A: I think some marinas suffered a little bit. Those that looked to [selling fuel] as a profit center probably suffered more than others. I think overall use was off to some degree, but I would also suggest that most boaters are pretty resilient. When you look at the cost of fuel compared to the investment in the boat and the investment in the upkeep and the maintenance and the ownership of the boat, the cost of fuel isn’t going to keep anybody on the dock. And in most places we saw folks using boats. Maybe they were making shorter trips, maybe they were spending more time at the marina, as opposed to out on the water cruising, but the overall use of boats might have fallen off a little but not a lot.

With respect to what we’re going to see [this] year, I’d be delighted if we saw gas prices where they are today. I don’t think we will. I think they’re going to creep back up a little bit, and folks are going to be making that same value equation. They’re going to sit down and say, “What are my alternatives to getting that relaxation and that recreation that I’m after, and what do they cost compared to heading back down to the boat and using the boat?”

I think folks will continue to head to the marina and use the boat.

Q: Florida voters passed Amendment 6 on Election Day, which means marinas must be valued at their current, rather than highest possible, use. How big a victory was this for the industry, and what will it mean for Florida’s marina industry in particular?

A: I think it was a terrific accomplishment for the industry on a couple of levels. Anytime folks can get together in our industry around a common cause and prevail is great news. We saw folks coming together from a number of different segments in support of this. With respect to how it’s going to help marina operators, obviously it’s going to help them to preserve their properties — not feel the pressure of losing their properties to other uses — and I think it’s going to help reduce their costs a little bit.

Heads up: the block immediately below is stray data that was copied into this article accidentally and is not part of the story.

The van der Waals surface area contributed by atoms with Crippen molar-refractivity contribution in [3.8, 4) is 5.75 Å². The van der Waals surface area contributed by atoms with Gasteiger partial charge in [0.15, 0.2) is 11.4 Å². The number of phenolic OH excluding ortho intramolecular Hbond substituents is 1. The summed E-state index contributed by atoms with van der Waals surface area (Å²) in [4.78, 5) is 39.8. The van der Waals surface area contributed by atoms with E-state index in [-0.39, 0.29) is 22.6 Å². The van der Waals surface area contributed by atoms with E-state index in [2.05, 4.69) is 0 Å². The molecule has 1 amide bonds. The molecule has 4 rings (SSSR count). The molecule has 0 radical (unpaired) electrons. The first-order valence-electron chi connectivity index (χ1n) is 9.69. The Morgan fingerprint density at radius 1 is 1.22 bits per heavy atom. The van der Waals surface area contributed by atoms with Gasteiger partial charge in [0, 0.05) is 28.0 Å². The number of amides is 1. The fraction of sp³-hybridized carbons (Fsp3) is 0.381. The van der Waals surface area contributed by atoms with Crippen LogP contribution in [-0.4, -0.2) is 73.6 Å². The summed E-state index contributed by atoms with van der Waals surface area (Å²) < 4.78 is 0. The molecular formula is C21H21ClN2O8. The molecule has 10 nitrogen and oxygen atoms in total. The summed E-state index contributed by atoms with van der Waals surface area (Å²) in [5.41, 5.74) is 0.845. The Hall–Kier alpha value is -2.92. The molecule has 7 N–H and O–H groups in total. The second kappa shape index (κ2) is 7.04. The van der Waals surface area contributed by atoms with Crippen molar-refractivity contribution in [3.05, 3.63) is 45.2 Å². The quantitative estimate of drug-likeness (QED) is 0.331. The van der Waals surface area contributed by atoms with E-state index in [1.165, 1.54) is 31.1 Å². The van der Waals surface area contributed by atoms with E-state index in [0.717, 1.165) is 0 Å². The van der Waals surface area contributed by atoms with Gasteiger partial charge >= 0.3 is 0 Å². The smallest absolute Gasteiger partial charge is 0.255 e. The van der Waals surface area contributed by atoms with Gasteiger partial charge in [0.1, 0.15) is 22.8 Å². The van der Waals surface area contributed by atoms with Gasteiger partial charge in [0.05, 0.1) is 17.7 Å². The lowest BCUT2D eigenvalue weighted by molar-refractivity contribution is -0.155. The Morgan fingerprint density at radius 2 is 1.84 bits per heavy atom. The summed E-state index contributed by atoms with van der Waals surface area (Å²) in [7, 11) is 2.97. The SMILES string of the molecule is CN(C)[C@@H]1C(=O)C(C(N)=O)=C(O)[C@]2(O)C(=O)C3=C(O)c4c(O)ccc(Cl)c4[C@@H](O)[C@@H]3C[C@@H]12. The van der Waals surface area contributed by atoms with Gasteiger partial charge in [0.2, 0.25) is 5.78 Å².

It’s been an issue in other states, too. The issue is really driven by how large the pressure was from upland developers, and so that’s why it manifested itself to such a great degree in Florida. But it’s been a problem in other states, and hopefully we’ll see other states reacting in a similar fashion.

Q: There are several large marina companies, but there are still a lot of smaller mom-and-pop-type marina owners out there. In terms of ownership, what do you think is the future of the industry?

A: I think we’re going to see these larger marina companies continue to grow, but it’s going to be a long time before they replace the mom-and-pop. Our industry has, since its inception, been made up of small-business owners. Being a marina operator is a lifestyle business for many, a family business, so I don’t think we’ll see anytime soon where all those facilities get bought up and run by larger companies.


Having said that, there are some economies to scale to those larger organizations. They’re able to run their properties with some efficiencies that a single operator doesn’t have, so I think we’ll continue to see that trend.

Probably the biggest driving factor behind these larger companies continuing to succeed is the availability of capital. … Right now that market’s pretty quiet. The demographics that suggest a number of marina owners are ready to sell their properties and move on and do other things suggests that trend will continue, but I think it’s the marketplace and the availability of capital that’s really going to drive that one way or the other.

This article originally appeared in the March 2009 issue.